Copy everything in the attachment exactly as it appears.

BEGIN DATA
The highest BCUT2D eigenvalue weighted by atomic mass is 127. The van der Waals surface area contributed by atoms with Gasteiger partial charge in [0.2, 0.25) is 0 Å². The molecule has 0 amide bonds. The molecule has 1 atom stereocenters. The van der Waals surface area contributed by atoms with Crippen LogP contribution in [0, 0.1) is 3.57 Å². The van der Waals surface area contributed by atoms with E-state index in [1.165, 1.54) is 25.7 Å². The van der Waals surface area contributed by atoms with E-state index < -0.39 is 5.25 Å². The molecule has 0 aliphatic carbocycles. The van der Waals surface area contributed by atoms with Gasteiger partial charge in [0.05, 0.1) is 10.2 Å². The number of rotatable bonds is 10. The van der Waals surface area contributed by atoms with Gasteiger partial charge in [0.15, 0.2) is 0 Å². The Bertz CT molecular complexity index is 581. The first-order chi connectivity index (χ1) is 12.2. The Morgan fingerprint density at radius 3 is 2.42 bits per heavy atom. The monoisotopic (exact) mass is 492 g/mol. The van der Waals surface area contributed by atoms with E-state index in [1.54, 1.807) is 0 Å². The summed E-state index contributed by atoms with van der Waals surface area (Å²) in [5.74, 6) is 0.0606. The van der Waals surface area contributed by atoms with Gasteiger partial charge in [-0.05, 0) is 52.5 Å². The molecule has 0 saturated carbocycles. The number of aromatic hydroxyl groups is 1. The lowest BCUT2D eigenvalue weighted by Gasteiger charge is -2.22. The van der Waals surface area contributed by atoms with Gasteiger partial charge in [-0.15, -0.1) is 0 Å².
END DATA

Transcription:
The highest BCUT2D eigenvalue weighted by atomic mass is 127. The van der Waals surface area contributed by atoms with Gasteiger partial charge in [0.2, 0.25) is 0 Å². The molecule has 0 amide bonds. The molecule has 1 atom stereocenters. The van der Waals surface area contributed by atoms with Crippen LogP contribution in [0, 0.1) is 3.57 Å². The van der Waals surface area contributed by atoms with E-state index in [1.165, 1.54) is 25.7 Å². The van der Waals surface area contributed by atoms with E-state index < -0.39 is 5.25 Å². The molecule has 0 aliphatic carbocycles. The van der Waals surface area contributed by atoms with Gasteiger partial charge in [0.05, 0.1) is 10.2 Å². The number of rotatable bonds is 10. The van der Waals surface area contributed by atoms with Gasteiger partial charge in [0.15, 0.2) is 0 Å². The Bertz CT molecular complexity index is 581. The first-order chi connectivity index (χ1) is 12.2. The Morgan fingerprint density at radius 3 is 2.42 bits per heavy atom. The monoisotopic (exact) mass is 492 g/mol. The van der Waals surface area contributed by atoms with E-state index in [1.54, 1.807) is 0 Å². The summed E-state index contributed by atoms with van der Waals surface area (Å²) in [5.74, 6) is 0.0606. The van der Waals surface area contributed by atoms with Gasteiger partial charge in [-0.05, 0) is 52.5 Å². The molecule has 0 saturated carbocycles. The number of aromatic hydroxyl groups is 1. The lowest BCUT2D eigenvalue weighted by Gasteiger charge is -2.22. The van der Waals surface area contributed by atoms with Gasteiger partial charge in [-0.15, -0.1) is 0 Å².